Bilde P.E.,The Helene Elsass Center | Kliim-Due M.,The Helene Elsass Center | Rasmussen B.,The Helene Elsass Center | Petersen L.Z.,The Helene Elsass Center | And 3 more authors.
BMC Neurology | Year: 2011

Background: The available health resources limit the amount of therapy that may be offered to children with cerebral palsy and the amount of training in each session may be insufficient to drive the neuroplastic changes, which are necessary for functional improvements to take place. The aim of this pilot study was to provide proof of concept that individualized and supervised interactive home-based training delivered through the internet may provide an efficient way of maintaining intensive training of children with cerebral palsy over prolonged periods.Methods: 9 children (aged 9-13 years) with cerebral palsy were included in the study. Motor, perceptual and cognitive abilities were evaluated before and after 20 weeks of home-based training delivered through the internet.Results: The children and their families reported great enthusiasm with the training system and all experienced subjective improvements in motor abilities and self-esteem. The children on average trained for 74 hours during a 20 week period equalling just over 30 minutes per day. Significant improvements in functional muscle strength measured as the frontal and lateral step-up and sit-to-stand tests were observed. Assessment of Motor and processing skills also showed significant increases. Endurance measured as the Bruce test showed a significant improvement, whereas there was no significant change in the 6 min walking test. Balance (Romberg) was unchanged. Visual perceptual abilities increased significantly.Conclusions: We conclude that it is feasible to deliver interactive training of children with cerebral palsy at home through the internet and thereby ensure more intensive and longer lasting training than what is normally offered to this group. © 2011 Bilde et al; licensee BioMed Central Ltd.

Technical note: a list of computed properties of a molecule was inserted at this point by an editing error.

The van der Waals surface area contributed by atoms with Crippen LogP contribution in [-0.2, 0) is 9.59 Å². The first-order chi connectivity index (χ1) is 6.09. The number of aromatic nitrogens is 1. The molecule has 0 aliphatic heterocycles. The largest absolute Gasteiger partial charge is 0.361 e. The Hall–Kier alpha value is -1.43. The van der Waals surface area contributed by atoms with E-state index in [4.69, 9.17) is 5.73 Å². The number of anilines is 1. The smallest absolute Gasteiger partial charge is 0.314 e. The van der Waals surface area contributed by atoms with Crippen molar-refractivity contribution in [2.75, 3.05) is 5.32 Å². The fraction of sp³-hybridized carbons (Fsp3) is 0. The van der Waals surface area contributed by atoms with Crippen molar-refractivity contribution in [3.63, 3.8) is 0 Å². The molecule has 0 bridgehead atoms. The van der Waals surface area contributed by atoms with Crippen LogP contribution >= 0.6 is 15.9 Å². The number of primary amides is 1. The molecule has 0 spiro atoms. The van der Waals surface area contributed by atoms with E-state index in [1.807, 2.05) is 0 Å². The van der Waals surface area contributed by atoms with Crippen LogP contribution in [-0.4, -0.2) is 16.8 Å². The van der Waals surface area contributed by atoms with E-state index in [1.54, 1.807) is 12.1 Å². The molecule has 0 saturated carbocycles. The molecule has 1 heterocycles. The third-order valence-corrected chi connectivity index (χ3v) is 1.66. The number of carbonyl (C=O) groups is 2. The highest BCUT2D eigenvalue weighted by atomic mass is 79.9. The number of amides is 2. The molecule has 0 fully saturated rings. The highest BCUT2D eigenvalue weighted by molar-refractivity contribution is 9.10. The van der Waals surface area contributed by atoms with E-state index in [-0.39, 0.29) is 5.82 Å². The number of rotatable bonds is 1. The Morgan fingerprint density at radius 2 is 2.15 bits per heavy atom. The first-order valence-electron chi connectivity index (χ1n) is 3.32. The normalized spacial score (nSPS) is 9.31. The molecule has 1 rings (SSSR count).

PubMed | The Helene Elsass Center
Type: | Journal: BMC neurology | Year: 2011

The available health resources limit the amount of therapy that may be offered to children with cerebral palsy and the amount of training in each session may be insufficient to drive the neuroplastic changes, which are necessary for functional improvements to take place. The aim of this pilot study was to provide proof of concept that individualized and supervised interactive home-based training delivered through the internet may provide an efficient way of maintaining intensive training of children with cerebral palsy over prolonged periods.9 children (aged 9-13 years) with cerebral palsy were included in the study. Motor, perceptual and cognitive abilities were evaluated before and after 20 weeks of home-based training delivered through the internet.The children and their families reported great enthusiasm with the training system and all experienced subjective improvements in motor abilities and self-esteem. The children on average trained for 74 hours during a 20 week period equalling just over 30 minutes per day. Significant improvements in functional muscle strength measured as the frontal and lateral step-up and sit-to-stand tests were observed. Assessment of Motor and processing skills also showed significant increases. Endurance measured as the Bruce test showed a significant improvement, whereas there was no significant change in the 6 min walking test. Balance (Romberg) was unchanged. Visual perceptual abilities increased significantly.We conclude that it is feasible to deliver interactive training of children with cerebral palsy at home through the internet and thereby ensure more intensive and longer lasting training than what is normally offered to this group.